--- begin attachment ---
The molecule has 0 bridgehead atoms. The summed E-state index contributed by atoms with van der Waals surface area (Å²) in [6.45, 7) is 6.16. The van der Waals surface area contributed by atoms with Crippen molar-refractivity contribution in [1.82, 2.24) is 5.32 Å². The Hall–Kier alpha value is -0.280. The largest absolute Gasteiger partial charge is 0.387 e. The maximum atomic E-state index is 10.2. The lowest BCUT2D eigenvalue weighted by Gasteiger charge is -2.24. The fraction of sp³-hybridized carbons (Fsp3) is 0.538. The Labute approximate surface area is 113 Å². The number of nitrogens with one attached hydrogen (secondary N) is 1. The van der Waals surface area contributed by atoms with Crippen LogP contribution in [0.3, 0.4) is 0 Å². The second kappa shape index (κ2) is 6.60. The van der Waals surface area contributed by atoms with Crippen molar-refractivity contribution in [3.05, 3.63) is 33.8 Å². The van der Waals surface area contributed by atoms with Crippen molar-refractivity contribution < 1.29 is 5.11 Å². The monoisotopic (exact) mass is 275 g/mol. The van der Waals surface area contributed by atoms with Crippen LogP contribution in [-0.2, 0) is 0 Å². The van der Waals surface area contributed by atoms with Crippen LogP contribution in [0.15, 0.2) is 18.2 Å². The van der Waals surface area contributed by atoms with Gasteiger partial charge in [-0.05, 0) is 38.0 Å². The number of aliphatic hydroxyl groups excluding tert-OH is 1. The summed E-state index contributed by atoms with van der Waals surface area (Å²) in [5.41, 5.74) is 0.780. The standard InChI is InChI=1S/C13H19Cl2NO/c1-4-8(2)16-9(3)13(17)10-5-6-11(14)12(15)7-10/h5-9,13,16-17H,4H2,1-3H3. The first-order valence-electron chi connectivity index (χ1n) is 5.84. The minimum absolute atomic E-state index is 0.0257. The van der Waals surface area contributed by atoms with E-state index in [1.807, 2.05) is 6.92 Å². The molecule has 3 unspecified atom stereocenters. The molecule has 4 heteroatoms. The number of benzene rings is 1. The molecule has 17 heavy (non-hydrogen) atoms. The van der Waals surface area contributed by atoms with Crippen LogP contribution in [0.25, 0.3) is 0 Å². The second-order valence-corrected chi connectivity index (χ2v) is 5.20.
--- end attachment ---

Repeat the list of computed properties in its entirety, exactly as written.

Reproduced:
The molecule has 0 bridgehead atoms. The summed E-state index contributed by atoms with van der Waals surface area (Å²) in [6.45, 7) is 6.16. The van der Waals surface area contributed by atoms with Crippen molar-refractivity contribution in [1.82, 2.24) is 5.32 Å². The Hall–Kier alpha value is -0.280. The largest absolute Gasteiger partial charge is 0.387 e. The maximum atomic E-state index is 10.2. The lowest BCUT2D eigenvalue weighted by Gasteiger charge is -2.24. The fraction of sp³-hybridized carbons (Fsp3) is 0.538. The Labute approximate surface area is 113 Å². The number of nitrogens with one attached hydrogen (secondary N) is 1. The van der Waals surface area contributed by atoms with Crippen LogP contribution in [0.3, 0.4) is 0 Å². The second kappa shape index (κ2) is 6.60. The van der Waals surface area contributed by atoms with Crippen molar-refractivity contribution in [3.05, 3.63) is 33.8 Å². The van der Waals surface area contributed by atoms with Crippen molar-refractivity contribution < 1.29 is 5.11 Å². The monoisotopic (exact) mass is 275 g/mol. The van der Waals surface area contributed by atoms with Crippen LogP contribution in [-0.2, 0) is 0 Å². The van der Waals surface area contributed by atoms with Crippen LogP contribution in [0.15, 0.2) is 18.2 Å². The van der Waals surface area contributed by atoms with Gasteiger partial charge in [-0.05, 0) is 38.0 Å². The number of aliphatic hydroxyl groups excluding tert-OH is 1. The summed E-state index contributed by atoms with van der Waals surface area (Å²) in [5.41, 5.74) is 0.780. The standard InChI is InChI=1S/C13H19Cl2NO/c1-4-8(2)16-9(3)13(17)10-5-6-11(14)12(15)7-10/h5-9,13,16-17H,4H2,1-3H3. The first-order valence-electron chi connectivity index (χ1n) is 5.84. The minimum absolute atomic E-state index is 0.0257. The van der Waals surface area contributed by atoms with E-state index in [1.807, 2.05) is 6.92 Å². The molecule has 3 unspecified atom stereocenters. The molecule has 4 heteroatoms. The number of benzene rings is 1. The molecule has 17 heavy (non-hydrogen) atoms. The van der Waals surface area contributed by atoms with Crippen LogP contribution in [0.25, 0.3) is 0 Å². The second-order valence-corrected chi connectivity index (χ2v) is 5.20.